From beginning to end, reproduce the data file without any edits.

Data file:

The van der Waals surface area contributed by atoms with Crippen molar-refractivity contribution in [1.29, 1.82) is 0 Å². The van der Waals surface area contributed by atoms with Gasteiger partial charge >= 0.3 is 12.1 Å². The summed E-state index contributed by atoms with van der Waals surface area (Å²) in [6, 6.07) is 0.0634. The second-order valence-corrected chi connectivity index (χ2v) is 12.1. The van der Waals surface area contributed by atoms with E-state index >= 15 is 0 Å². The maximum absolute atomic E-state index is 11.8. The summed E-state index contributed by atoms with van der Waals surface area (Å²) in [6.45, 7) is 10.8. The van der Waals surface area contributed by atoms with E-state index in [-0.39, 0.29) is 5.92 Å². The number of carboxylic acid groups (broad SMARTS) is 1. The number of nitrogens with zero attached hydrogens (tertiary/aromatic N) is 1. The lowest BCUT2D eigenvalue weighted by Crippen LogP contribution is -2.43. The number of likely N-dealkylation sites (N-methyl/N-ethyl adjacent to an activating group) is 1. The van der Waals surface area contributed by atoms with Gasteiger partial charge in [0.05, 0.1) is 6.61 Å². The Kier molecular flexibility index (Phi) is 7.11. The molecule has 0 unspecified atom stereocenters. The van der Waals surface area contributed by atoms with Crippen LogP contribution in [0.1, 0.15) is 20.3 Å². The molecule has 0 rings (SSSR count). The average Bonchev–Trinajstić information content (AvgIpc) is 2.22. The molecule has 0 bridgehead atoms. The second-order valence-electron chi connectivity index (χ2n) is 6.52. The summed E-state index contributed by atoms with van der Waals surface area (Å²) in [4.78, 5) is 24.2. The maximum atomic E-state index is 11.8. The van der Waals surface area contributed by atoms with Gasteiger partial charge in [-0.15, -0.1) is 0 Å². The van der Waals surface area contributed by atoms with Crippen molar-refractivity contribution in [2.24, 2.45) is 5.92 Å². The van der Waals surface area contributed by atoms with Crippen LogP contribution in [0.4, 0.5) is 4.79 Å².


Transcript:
The van der Waals surface area contributed by atoms with Crippen molar-refractivity contribution in [1.29, 1.82) is 0 Å². The van der Waals surface area contributed by atoms with Gasteiger partial charge >= 0.3 is 12.1 Å². The summed E-state index contributed by atoms with van der Waals surface area (Å²) in [6, 6.07) is 0.0634. The second-order valence-corrected chi connectivity index (χ2v) is 12.1. The van der Waals surface area contributed by atoms with E-state index >= 15 is 0 Å². The maximum absolute atomic E-state index is 11.8. The summed E-state index contributed by atoms with van der Waals surface area (Å²) in [6.45, 7) is 10.8. The van der Waals surface area contributed by atoms with E-state index in [-0.39, 0.29) is 5.92 Å². The number of carboxylic acid groups (broad SMARTS) is 1. The number of nitrogens with zero attached hydrogens (tertiary/aromatic N) is 1. The lowest BCUT2D eigenvalue weighted by Crippen LogP contribution is -2.43. The number of likely N-dealkylation sites (N-methyl/N-ethyl adjacent to an activating group) is 1. The van der Waals surface area contributed by atoms with Gasteiger partial charge in [0.05, 0.1) is 6.61 Å². The Kier molecular flexibility index (Phi) is 7.11. The molecule has 0 unspecified atom stereocenters. The van der Waals surface area contributed by atoms with Crippen LogP contribution in [0.1, 0.15) is 20.3 Å². The molecule has 0 rings (SSSR count). The average Bonchev–Trinajstić information content (AvgIpc) is 2.22. The molecule has 0 bridgehead atoms. The second-order valence-electron chi connectivity index (χ2n) is 6.52. The summed E-state index contributed by atoms with van der Waals surface area (Å²) in [4.78, 5) is 24.2. The maximum atomic E-state index is 11.8. The van der Waals surface area contributed by atoms with Gasteiger partial charge in [-0.15, -0.1) is 0 Å². The van der Waals surface area contributed by atoms with Crippen molar-refractivity contribution in [2.24, 2.45) is 5.92 Å². The van der Waals surface area contributed by atoms with Crippen LogP contribution in [0.4, 0.5) is 4.79 Å².